School of Rock

Shelley Cochran, vice president of Cochran’s Inc., runs a training course for the entire granite industry called School of Rock.

What do you do if you run a small granite shed and it is nearly impossible for you to find skilled employees? If you are Shelley Cochran, vice president of Cochran’s Inc., you run a training course, not just for your company, but for the entire industry.

“We’re trying to create a workforce. It just isn’t there. If we don’t get young people interested in the stone trades soon, we will be in serious trouble,” Cochran said.

To help her company and the granite industry find workers, starting Feb. 21 and running to April 11, Cochran’s Inc. is running the Cochran School of Rock, an eight-week, weekly course titled, “Introduction to Basic Monumental Drafting.”

At the completion of the course, the student will be able to meet the union standards of an apprentice-level monumental draftsman, Cochran said.

The timing of the course matches the hiring cycle at the sheds, she said, because spring is when the granite industry hires most if its employees.

In an average year, there are five to 10 openings for entry-level granite workers, according to Matt Peake, business agent for the Granite Cutters Association in Barre, which represents 350 union granite workers.

“It depends on the economy and how many workers retire, but the average is five to six openings in the spring and another four or five throughout the rest of the year,” Peake said.

The cost to attend the School Of Rock is $550 for anyone over 18 and $400 for high school students. Employers sending more than one employee will receive discounts, and scholarships are available through the state’s Workforce Innovations Opportunity Act program. Registrations are being accepted right up to the first day of the course or when the course is filled, whichever comes first.

The hands-on course includes an introduction to the granite industry, CAD (computer-aided design), an in-depth study of monumental lettering, instruction on creating proof layouts and on how to modify stock designs, and a study of the drafting skills needed for digitizing (creating custom designs from photos). Each student will create two involved layouts using skills they have learned.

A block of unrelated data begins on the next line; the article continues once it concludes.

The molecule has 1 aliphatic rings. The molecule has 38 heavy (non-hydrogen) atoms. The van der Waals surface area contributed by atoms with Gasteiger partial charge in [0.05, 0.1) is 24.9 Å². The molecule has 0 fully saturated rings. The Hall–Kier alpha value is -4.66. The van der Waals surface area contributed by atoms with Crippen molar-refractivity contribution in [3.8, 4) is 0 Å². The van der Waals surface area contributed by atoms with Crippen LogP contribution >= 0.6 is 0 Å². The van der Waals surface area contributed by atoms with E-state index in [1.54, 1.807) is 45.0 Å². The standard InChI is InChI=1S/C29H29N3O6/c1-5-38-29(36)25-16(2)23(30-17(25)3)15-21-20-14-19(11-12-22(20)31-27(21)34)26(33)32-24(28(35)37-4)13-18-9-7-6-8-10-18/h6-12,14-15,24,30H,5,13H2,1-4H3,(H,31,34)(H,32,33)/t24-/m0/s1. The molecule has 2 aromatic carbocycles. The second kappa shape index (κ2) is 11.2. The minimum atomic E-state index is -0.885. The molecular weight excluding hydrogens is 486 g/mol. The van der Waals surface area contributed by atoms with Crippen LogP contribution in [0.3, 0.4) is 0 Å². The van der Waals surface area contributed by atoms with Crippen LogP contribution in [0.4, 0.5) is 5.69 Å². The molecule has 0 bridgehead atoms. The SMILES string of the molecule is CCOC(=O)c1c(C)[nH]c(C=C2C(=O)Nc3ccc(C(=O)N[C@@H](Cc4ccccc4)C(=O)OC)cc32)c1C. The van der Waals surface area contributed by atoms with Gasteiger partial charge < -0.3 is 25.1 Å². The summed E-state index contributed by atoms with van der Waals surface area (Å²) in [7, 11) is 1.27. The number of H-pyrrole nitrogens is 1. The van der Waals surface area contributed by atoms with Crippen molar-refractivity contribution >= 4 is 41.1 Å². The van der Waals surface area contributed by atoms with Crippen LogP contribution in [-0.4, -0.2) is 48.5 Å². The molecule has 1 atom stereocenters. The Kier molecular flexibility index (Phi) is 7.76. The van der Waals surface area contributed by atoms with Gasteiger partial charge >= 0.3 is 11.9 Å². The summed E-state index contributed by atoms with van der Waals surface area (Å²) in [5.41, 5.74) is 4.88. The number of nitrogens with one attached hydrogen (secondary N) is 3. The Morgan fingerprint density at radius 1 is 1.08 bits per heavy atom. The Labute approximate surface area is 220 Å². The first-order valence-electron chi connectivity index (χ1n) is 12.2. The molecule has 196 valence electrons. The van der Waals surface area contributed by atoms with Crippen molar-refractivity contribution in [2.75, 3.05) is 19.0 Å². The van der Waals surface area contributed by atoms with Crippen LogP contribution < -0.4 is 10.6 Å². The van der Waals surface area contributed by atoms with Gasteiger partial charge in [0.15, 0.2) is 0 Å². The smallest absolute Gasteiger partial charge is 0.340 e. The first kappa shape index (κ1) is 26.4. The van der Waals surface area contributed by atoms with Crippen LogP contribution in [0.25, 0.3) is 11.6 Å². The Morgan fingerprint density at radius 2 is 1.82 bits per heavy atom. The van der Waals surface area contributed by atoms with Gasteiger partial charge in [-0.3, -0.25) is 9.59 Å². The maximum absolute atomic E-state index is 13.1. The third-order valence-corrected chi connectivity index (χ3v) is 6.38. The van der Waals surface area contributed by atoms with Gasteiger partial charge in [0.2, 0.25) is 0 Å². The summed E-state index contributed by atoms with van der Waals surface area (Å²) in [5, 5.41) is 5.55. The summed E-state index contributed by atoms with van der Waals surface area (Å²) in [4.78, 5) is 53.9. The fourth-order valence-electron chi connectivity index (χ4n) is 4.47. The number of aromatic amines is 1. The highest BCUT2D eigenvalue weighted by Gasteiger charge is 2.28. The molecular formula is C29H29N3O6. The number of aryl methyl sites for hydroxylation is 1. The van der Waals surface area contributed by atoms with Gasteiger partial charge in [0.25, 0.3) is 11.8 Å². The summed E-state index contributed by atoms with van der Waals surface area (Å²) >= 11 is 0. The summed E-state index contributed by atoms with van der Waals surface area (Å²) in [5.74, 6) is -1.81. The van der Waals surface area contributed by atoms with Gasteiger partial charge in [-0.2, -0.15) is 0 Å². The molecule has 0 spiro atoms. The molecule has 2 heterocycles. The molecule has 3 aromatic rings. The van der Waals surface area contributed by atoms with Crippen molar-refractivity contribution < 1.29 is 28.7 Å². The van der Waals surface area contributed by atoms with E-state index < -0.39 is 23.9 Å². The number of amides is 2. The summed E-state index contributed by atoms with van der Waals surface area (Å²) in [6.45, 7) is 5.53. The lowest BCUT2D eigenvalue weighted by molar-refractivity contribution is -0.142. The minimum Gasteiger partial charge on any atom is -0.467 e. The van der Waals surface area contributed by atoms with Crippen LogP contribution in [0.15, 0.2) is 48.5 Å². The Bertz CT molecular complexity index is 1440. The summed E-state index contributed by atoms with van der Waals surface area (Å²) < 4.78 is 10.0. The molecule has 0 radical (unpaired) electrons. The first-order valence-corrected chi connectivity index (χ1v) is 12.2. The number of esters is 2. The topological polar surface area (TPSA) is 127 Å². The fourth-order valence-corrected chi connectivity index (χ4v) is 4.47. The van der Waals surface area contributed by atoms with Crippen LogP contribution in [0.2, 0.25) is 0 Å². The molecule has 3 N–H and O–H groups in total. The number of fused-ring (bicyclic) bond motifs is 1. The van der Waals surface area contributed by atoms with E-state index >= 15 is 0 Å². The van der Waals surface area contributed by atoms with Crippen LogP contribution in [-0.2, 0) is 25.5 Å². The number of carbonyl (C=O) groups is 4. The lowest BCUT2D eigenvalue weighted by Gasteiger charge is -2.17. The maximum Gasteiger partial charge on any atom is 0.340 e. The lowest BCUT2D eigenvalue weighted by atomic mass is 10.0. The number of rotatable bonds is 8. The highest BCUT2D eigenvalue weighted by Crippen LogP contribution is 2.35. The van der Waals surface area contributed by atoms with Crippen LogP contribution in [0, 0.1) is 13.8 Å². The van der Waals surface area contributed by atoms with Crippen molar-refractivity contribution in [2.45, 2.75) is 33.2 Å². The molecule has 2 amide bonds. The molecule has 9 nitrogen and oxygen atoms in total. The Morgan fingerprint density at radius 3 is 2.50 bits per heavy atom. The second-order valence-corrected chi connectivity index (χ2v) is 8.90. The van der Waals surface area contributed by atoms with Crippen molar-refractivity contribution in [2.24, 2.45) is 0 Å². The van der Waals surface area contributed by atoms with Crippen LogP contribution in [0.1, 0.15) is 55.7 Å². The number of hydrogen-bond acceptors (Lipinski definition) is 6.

“Upon completion, the student will receive a certificate in introduction to basic monumental dating,” Cochran said.

Much of the course will be taught by Peter Burke, a longtime employee at Cochran’s Inc. who has 40 years of experience in the industry. He began as a hand draftsman.

Cochran and her mother, Diane Cochran, run the only female-owned granite shed in central Vermont. Their twelve-employee company, like many of the granite companies in the area, is having a difficult time finding skilled workers. The granite story is similar to what is happening to a variety of industries in Vermont, from factory work to construction trades to trucking companies: the current workforce is aging and there are not enough young workers available.

Part of the problem, according the Cochran, is the fact that there are no stone-trades training centers in Vermont. Central Vermont Career Center, housed on the Spaulding High School campus, used to run a stone-trades program but halted it more than 20 years ago, not due to lack of interest, according to Peake, but because there were not enough jobs available for the graduates.

Penny Chamberlin, director/principal of CVCC, said reinstating a stone-trades program is not likely, at least not anytime soon, for a variety of reasons, including money, space and interest.

Space may be the biggest factor, as the building that used to house the stone-trades center is now the very successful building-trades center. In addition, there is no money in the current budget for a stone-trades program, and there may not be enough jobs available on a yearly basis to justify it.

“We would be happy, however, to arrange job shadowing in the granite industry,” she said. Any company interested can contact her office.

Cochran said that for too many years blue-collar jobs were “looked down on” by high school students and their guidance councilors. The low perception of the value of a blue-collar job, at least by the staff at various high schools in the region, is better now than it was a few years ago, but many students still scoff at the notion that stone trades is a good career path, she said.

“What they don’t realize is a granite worker starts at $16 an hour and after two years can make as much as $23.90 an hour plus full benefits including health care and retirement,” Cochran said.

Chamberlin agreed. “If you mention the granite industry or manufacturing, what some students see is a dusty, dirty building. What they don’t realize are there are many high-tech, high-end jobs in these industries.”

The Barre granite industry generates $100 million in annual revenues, according to Doug Grahn, executive director of The Barre Granite Association.

Cochran’s Monuments isn’t new to teaching skills needed in the granite trades. In the fall, the company offers a variety of courses for employees of other granite companies.

“Our industry can only grow by sharing knowledge. We want to help the community of monument builders to improve. Education is vital in keeping our craft alive,” Cochran said.

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